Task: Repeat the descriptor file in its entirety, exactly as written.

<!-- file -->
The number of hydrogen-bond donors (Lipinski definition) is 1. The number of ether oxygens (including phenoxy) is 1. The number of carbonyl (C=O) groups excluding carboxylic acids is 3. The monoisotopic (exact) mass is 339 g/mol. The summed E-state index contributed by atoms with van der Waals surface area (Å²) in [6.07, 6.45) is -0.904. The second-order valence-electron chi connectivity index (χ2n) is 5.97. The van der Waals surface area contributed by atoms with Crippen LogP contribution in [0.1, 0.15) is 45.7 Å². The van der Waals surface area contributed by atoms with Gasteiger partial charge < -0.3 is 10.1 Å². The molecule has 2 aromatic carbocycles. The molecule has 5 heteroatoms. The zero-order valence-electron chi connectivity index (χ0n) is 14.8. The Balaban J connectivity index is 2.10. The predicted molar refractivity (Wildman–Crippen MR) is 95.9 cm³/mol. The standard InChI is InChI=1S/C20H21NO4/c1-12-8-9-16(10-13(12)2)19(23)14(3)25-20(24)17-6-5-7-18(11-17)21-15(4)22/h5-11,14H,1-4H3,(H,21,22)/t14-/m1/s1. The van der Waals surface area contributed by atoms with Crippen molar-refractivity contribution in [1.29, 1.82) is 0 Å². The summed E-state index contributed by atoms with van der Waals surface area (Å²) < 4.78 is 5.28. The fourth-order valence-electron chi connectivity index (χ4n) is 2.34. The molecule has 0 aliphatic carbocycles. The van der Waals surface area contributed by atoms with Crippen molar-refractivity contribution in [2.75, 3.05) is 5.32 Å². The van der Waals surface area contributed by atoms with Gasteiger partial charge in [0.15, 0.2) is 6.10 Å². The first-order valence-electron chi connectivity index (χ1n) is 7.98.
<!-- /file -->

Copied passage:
The number of hydrogen-bond donors (Lipinski definition) is 1. The number of ether oxygens (including phenoxy) is 1. The number of carbonyl (C=O) groups excluding carboxylic acids is 3. The monoisotopic (exact) mass is 339 g/mol. The summed E-state index contributed by atoms with van der Waals surface area (Å²) in [6.07, 6.45) is -0.904. The second-order valence-electron chi connectivity index (χ2n) is 5.97. The van der Waals surface area contributed by atoms with Crippen LogP contribution in [0.1, 0.15) is 45.7 Å². The van der Waals surface area contributed by atoms with Gasteiger partial charge < -0.3 is 10.1 Å². The molecule has 2 aromatic carbocycles. The molecule has 5 heteroatoms. The zero-order valence-electron chi connectivity index (χ0n) is 14.8. The Balaban J connectivity index is 2.10. The predicted molar refractivity (Wildman–Crippen MR) is 95.9 cm³/mol. The standard InChI is InChI=1S/C20H21NO4/c1-12-8-9-16(10-13(12)2)19(23)14(3)25-20(24)17-6-5-7-18(11-17)21-15(4)22/h5-11,14H,1-4H3,(H,21,22)/t14-/m1/s1. The van der Waals surface area contributed by atoms with Crippen molar-refractivity contribution in [1.29, 1.82) is 0 Å². The summed E-state index contributed by atoms with van der Waals surface area (Å²) < 4.78 is 5.28. The fourth-order valence-electron chi connectivity index (χ4n) is 2.34. The molecule has 0 aliphatic carbocycles. The van der Waals surface area contributed by atoms with Crippen molar-refractivity contribution in [2.75, 3.05) is 5.32 Å². The van der Waals surface area contributed by atoms with Gasteiger partial charge in [0.15, 0.2) is 6.10 Å². The first-order valence-electron chi connectivity index (χ1n) is 7.98.